The recent and ongoing debate surrounding negative gearing in the media and in Parliament in recent weeks has been relentless.
The media speculation is just another indication that 2016 is a Federal Election year.
While the Coalition have been in the process of developing some kind of tax reform policy, they have been investigating every possible angle to reduce personal and company income tax and to assist in repairing the structural budget deficit.
The Coalition is reportedly seriously considering imposing an annual cap on negative gearing for ‘wealthy investors’ and limiting those with ‘excesses.’ The speculation has been given some added intensity because the government has not made public its policy in regard to negative gearing.
Meanwhile, the Labor Party has put forward a policy to limit negative gearing to new property only and for the capital gains discount to be reduced from the current 50 per cent to 25 per cent after 1 July 2017.
It is claimed that this will be a fix for improving home ownership for first home buyers and at the same time reduce the cost of housing.
Master Builders’ concern is that the proposed changes are being taken in isolation and are not part of a holistic tax reform package nor about any serious reform to improve housing affordability.
It is about a tax grab to pay for a ballooning structural budget deficit, but since any savings will be relatively negligible, it is a poor one. Yes, the structural budget deficit needs repair, but to tax housing more is a poor policy response. A serious policy response must also include how government spends the tax it raises.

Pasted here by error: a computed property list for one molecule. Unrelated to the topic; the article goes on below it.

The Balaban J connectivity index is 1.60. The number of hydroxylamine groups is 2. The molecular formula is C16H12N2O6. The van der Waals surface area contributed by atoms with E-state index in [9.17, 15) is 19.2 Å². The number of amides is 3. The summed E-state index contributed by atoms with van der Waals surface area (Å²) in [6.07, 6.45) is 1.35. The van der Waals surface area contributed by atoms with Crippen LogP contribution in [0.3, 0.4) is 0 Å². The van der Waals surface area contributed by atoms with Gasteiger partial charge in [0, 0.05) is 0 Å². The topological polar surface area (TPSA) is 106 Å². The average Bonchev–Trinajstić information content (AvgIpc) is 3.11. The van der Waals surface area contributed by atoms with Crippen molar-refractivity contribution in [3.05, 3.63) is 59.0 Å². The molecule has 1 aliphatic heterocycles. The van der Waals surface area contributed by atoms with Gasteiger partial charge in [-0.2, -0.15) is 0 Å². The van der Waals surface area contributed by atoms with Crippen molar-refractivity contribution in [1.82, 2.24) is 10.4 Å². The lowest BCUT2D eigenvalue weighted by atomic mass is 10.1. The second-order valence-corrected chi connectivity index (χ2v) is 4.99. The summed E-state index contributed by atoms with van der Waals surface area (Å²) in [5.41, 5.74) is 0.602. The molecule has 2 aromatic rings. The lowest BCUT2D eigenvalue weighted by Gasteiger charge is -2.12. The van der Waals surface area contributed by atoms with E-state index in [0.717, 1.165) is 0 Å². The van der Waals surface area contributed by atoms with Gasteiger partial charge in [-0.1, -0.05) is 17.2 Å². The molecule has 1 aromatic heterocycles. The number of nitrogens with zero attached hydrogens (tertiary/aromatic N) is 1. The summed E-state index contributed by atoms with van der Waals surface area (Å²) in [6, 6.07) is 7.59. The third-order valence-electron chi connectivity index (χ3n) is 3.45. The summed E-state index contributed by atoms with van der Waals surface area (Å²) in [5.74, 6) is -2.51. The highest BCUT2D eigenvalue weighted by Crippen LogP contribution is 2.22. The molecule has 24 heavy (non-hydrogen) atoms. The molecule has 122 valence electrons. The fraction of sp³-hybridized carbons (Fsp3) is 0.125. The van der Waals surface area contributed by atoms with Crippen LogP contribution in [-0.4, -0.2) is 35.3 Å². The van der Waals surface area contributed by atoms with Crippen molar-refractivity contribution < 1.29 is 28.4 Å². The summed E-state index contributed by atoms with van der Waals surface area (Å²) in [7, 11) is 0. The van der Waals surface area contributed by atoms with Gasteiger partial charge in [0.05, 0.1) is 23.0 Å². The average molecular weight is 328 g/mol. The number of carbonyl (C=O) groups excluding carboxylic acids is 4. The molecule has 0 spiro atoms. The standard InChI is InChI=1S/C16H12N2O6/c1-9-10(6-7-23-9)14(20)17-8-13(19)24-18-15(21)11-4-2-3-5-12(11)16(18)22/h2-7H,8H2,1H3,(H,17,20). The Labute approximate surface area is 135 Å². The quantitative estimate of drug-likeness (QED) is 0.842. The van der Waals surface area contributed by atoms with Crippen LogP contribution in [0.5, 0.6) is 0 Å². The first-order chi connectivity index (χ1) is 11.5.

Removing negative gearing will not improve the cost of housing; this will require different policy responses. Master Builders has been calling for competition payments to be made to state and territory governments to remove the structural impediments that limit the supply of housing and which drives up housing costs. Stamp duty reform is also needed as this raises the deposit to enter home ownership.
Although it is argued that there will be a benefit to builders undertaking residential work if this policy is put in place should the ALP win this year’s Federal Election, it ignores the substantial work done in repairing and upgrading established dwellings.
Changing negative gearing will also not result in a major boost in employment in the building industry since the Labor proposals equate to only a small increase in the number of new dwellings and resulting employment.
Master Builders in its comprehensive pre-budget submission has called for a holistic approach to tax reforms which generate economic growth and jobs. This is best done by reducing the company and personal income rates.
Master Builders will continue its advocacy to improving access to affordable housing for first home buyers, but taxing investors – most of whom are mums and dads – by removing negative gearing is not the answer.